It's a tough crowd, Citigroup (NYSE: C ) .
Citi shares fell more than 6% yesterday after reporting quarterly earnings. Investors weren't impressed.
It's easy to see why on the surface. Quarterly profits came in at $1.3 billion, or $0.04 per share. That's trivial even for this $5 stock and not enough to reinstate a healthy dividend like JPMorgan Chase (NYSE: JPM ) is talking about.
But dig a little deeper, and things actually don't look half bad.
This quarter's earnings were hit by a $1.1 billion accounting charge tied to the tightening of Citi's own bond spreads. This is the flip side of an asinine accounting rule that banks used to juice earnings during the credit meltdown two years ago. Back then, bankruptcy looked like a real possibility, and the value of banks' debt plunged. Assuming they could theoretically buy their own debt back on the cheap and book the difference as income, banks and their accountants went ahead and did so. Now that bank debt is increasing in value as the economy recovers, those phony profits are being reversed.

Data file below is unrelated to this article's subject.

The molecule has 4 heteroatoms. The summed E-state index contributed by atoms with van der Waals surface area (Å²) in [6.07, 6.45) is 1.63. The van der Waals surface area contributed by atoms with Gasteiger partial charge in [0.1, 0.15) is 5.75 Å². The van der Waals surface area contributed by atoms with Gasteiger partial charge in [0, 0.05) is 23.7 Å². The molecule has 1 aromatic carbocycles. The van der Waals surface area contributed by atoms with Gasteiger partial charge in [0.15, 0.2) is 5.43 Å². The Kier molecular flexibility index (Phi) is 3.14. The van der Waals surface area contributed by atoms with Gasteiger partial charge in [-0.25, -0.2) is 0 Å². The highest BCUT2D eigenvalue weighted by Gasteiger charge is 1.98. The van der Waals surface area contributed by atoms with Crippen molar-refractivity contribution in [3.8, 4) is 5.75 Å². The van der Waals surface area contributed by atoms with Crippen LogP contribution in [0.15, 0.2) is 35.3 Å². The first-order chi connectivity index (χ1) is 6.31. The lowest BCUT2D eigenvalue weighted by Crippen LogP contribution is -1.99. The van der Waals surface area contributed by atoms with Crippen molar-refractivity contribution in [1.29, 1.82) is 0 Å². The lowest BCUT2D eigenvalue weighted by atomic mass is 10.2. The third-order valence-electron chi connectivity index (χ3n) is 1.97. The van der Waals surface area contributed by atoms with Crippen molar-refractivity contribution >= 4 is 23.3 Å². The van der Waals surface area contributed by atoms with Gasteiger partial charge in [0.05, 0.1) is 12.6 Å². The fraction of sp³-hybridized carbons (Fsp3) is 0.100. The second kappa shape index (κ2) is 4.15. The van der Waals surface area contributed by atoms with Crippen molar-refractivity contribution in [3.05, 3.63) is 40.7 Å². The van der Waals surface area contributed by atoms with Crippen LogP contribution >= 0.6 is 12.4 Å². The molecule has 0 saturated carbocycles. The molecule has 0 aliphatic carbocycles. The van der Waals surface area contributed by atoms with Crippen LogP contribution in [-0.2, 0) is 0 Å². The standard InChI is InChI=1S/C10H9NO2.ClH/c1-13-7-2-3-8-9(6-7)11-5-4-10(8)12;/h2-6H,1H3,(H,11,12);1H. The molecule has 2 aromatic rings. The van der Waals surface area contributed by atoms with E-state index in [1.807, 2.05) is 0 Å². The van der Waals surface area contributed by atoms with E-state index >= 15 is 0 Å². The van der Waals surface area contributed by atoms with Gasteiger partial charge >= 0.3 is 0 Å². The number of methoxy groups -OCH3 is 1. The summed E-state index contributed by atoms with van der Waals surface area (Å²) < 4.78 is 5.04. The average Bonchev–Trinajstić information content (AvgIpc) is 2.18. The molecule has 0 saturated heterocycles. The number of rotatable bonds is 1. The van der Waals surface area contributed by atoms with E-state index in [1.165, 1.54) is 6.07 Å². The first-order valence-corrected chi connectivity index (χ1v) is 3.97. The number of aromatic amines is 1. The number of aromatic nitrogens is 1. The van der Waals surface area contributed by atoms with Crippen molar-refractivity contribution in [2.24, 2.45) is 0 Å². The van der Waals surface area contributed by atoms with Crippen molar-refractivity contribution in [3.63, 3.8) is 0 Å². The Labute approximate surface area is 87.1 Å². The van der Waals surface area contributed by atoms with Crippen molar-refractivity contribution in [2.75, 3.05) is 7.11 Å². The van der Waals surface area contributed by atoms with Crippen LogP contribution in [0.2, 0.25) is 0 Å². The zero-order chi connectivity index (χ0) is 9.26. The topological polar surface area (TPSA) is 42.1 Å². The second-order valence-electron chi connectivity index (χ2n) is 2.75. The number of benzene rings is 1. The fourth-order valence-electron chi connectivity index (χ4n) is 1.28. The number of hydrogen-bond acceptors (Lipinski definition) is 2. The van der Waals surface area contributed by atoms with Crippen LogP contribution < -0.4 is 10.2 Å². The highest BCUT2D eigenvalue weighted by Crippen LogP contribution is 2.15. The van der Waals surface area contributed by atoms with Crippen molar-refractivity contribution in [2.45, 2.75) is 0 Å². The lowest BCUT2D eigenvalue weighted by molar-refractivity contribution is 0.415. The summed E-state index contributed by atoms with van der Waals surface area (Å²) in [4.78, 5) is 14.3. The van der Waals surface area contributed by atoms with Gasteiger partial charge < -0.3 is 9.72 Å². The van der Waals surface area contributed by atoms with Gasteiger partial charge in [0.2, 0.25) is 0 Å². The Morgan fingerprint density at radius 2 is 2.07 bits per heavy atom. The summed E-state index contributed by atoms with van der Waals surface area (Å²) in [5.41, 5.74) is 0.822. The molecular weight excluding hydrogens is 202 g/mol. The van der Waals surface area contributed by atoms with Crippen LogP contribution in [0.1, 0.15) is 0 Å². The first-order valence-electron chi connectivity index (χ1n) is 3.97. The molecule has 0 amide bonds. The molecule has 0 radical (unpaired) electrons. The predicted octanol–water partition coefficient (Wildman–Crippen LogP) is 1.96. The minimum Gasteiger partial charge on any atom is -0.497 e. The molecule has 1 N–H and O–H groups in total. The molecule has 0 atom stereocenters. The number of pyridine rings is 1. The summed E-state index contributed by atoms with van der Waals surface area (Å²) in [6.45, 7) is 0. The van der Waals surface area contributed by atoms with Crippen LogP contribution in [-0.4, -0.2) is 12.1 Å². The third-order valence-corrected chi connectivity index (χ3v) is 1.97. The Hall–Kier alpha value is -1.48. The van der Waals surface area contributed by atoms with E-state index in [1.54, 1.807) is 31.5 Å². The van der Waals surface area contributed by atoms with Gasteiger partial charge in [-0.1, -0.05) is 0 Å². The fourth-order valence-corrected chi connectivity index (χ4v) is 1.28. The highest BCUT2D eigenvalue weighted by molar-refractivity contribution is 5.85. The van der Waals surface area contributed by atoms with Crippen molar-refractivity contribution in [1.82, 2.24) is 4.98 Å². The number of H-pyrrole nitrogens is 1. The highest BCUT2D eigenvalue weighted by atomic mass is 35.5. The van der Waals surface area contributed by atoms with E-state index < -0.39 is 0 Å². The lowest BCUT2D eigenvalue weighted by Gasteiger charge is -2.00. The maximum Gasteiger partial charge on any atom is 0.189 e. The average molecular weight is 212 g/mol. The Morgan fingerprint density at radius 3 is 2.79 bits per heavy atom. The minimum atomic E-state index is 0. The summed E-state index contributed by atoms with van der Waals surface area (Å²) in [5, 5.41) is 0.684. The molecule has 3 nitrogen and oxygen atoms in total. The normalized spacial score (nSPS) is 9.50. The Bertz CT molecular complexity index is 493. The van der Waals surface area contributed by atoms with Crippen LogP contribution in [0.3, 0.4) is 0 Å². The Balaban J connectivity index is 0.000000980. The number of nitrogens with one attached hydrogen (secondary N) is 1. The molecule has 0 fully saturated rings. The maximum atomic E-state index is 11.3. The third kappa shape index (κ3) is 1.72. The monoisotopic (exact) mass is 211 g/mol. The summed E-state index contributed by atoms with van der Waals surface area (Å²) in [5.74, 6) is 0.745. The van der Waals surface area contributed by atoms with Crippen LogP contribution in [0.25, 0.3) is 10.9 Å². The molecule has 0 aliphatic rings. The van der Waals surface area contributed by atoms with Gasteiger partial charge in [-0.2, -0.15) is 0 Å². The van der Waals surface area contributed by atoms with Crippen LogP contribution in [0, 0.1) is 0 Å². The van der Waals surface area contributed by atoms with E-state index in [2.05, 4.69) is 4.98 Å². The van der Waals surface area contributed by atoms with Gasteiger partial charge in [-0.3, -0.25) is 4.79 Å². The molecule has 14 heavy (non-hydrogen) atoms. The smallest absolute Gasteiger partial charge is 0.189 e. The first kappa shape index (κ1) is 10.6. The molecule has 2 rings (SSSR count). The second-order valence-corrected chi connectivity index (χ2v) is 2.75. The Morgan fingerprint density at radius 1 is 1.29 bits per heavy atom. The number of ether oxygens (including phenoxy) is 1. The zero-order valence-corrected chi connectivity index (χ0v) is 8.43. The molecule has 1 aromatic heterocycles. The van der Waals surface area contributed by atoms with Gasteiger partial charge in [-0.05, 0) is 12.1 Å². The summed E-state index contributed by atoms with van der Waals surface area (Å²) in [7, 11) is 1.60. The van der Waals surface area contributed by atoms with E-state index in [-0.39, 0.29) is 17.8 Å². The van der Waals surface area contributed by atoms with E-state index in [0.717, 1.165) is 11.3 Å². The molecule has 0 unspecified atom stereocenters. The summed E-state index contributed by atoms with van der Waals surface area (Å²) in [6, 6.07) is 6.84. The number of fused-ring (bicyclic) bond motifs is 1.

Put simply, the same accounting rules that made bank profits look artificially good two years ago are now making them look artificially bad.
Without the accounting charge, Citi would have earned around $2.1 billion, or about $0.07 per share. That's $0.28 per share annualized, which works out to a roughly 6% earnings yield on its current share price. Assume a 50% payout ratio, and Citi could probably afford to pay a 3% dividend if these earnings keep up. Not bad.
It gets better. Citi's credit quality is improving at the speed of sound. Nonperforming loans fell 36% in the fourth quarter from the same period a year ago. Allowance for loan losses as a percentage of nonperforming loans -- the cushion for future losses -- stands at 209%, up from 114% a year ago. JPMorgan's comparable ratio is 190%. When Bank of America (NYSE: BAC ) reported results last quarter, its same ratio stood at 135%. When preparing for bad weather, Citi is in a league of its own among big banks.
And keep in mind how far these guys have come. It wasn't but two years ago that many, including myself, were sure Citigroup was toast. Now here it is earning more than $10 billion for 2010, making it one of the most profitable companies on the planet. Granted, this has been on the back of unprecedented bailouts and fiscal stimulus. But as CEO Vikram Pandit told employees yesterday, "A year ago, no one would have believed we would have been able to accomplish what we have." And he's absolutely right.